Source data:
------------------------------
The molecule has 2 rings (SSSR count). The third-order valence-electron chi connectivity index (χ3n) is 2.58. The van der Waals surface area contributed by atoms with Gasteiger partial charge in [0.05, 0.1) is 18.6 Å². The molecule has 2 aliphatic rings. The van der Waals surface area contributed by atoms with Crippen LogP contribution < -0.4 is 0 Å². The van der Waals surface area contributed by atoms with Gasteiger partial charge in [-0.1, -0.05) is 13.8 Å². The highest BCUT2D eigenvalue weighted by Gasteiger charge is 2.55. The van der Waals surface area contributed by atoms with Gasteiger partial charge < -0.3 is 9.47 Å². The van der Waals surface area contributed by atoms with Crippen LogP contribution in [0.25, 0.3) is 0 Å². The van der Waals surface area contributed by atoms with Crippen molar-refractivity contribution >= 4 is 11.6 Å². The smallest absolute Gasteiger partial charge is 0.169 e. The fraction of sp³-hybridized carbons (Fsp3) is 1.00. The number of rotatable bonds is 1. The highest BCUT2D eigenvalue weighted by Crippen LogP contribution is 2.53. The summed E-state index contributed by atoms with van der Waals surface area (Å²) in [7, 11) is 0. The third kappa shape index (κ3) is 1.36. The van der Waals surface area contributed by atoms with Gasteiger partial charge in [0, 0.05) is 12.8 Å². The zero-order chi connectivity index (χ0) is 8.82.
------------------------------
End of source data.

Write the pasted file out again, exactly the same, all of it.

The molecule has 2 rings (SSSR count). The third-order valence-electron chi connectivity index (χ3n) is 2.58. The van der Waals surface area contributed by atoms with Gasteiger partial charge in [0.05, 0.1) is 18.6 Å². The molecule has 2 aliphatic rings. The van der Waals surface area contributed by atoms with Crippen LogP contribution < -0.4 is 0 Å². The van der Waals surface area contributed by atoms with Gasteiger partial charge in [-0.1, -0.05) is 13.8 Å². The highest BCUT2D eigenvalue weighted by Gasteiger charge is 2.55. The van der Waals surface area contributed by atoms with Gasteiger partial charge < -0.3 is 9.47 Å². The van der Waals surface area contributed by atoms with Crippen LogP contribution in [0.25, 0.3) is 0 Å². The van der Waals surface area contributed by atoms with Crippen molar-refractivity contribution >= 4 is 11.6 Å². The smallest absolute Gasteiger partial charge is 0.169 e. The fraction of sp³-hybridized carbons (Fsp3) is 1.00. The number of rotatable bonds is 1. The highest BCUT2D eigenvalue weighted by Crippen LogP contribution is 2.53. The summed E-state index contributed by atoms with van der Waals surface area (Å²) in [7, 11) is 0. The third kappa shape index (κ3) is 1.36. The van der Waals surface area contributed by atoms with Gasteiger partial charge in [0, 0.05) is 12.8 Å². The zero-order chi connectivity index (χ0) is 8.82.